Published IPCC report on Impacts, Adaptation and Vulnerability 

4 Mar 2022

Published IPCC report on Impacts, Adaptation and Vulnerability 

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On February 28 2022 the report from the IPCC Working Group II:  Climate Change 2022: Impacts, Adaptation and Vulnerability was published. Here the full press release.
This report is the second instalment of the IPCC’s Sixth Assessment Report (AR6), which will be completed this year.
The report highlights how increased heatwaves, droughts and floods are already exceeding plants’ and animals’ tolerance thresholds, driving mass mortalities in species such as trees and corals. These weather extremes are occurring simultaneously, causing cascading impacts that are increasingly difficult to manage. They have exposed millions of people to acute food and water insecurity, especially in Africa, Asia, Central and South America, on Small Islands and in the Arctic.
Moreover, it finds an increasing gap between actions taken on the adaption side and what is needed to deal with the increasing risks, especially among lower-income populations.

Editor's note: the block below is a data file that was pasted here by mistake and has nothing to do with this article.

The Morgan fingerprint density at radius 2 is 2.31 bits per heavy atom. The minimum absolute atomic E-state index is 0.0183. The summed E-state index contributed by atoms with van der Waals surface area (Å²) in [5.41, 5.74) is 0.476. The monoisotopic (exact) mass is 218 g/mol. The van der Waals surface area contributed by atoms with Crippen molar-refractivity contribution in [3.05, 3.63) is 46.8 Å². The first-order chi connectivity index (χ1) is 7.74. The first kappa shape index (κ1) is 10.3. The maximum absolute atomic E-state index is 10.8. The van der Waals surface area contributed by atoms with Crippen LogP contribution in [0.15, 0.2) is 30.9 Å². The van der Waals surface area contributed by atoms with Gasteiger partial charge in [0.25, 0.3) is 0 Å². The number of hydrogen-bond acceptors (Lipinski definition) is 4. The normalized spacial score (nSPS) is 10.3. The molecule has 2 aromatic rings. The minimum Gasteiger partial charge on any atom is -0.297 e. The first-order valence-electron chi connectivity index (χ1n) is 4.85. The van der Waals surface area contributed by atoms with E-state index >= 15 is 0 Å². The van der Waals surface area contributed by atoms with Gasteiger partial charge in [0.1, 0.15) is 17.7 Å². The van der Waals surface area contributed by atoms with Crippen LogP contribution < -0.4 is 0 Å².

“This report recognizes the interdependence of climate, biodiversity and people and integrates natural, social and economic sciences more strongly than earlier IPCC assessments,” said Hoesung Lee, Chair of the IPCC. “It emphasizes the urgency of immediate and more ambitious action to address climate risks. Half measures are no longer an option.”
The Secretary-General of the United Nations António Guterres said, in his declaration during the press conference launch of IPCC report: “With fact upon fact, this report reveals how people and the planet are getting clobbered by climate change. Nearly half of humanity is living in the danger zone – now. Many ecosystems are at the point of no return – now. Unchecked carbon pollution is forcing the world’s most vulnerable on a frog march to destruction – now. The facts are undeniable. This abdication of leadership is criminal. The world’s biggest polluters are guilty of arson of our only home. It is essential to meet the goal of limiting global temperature rise to 1.5 degrees. “

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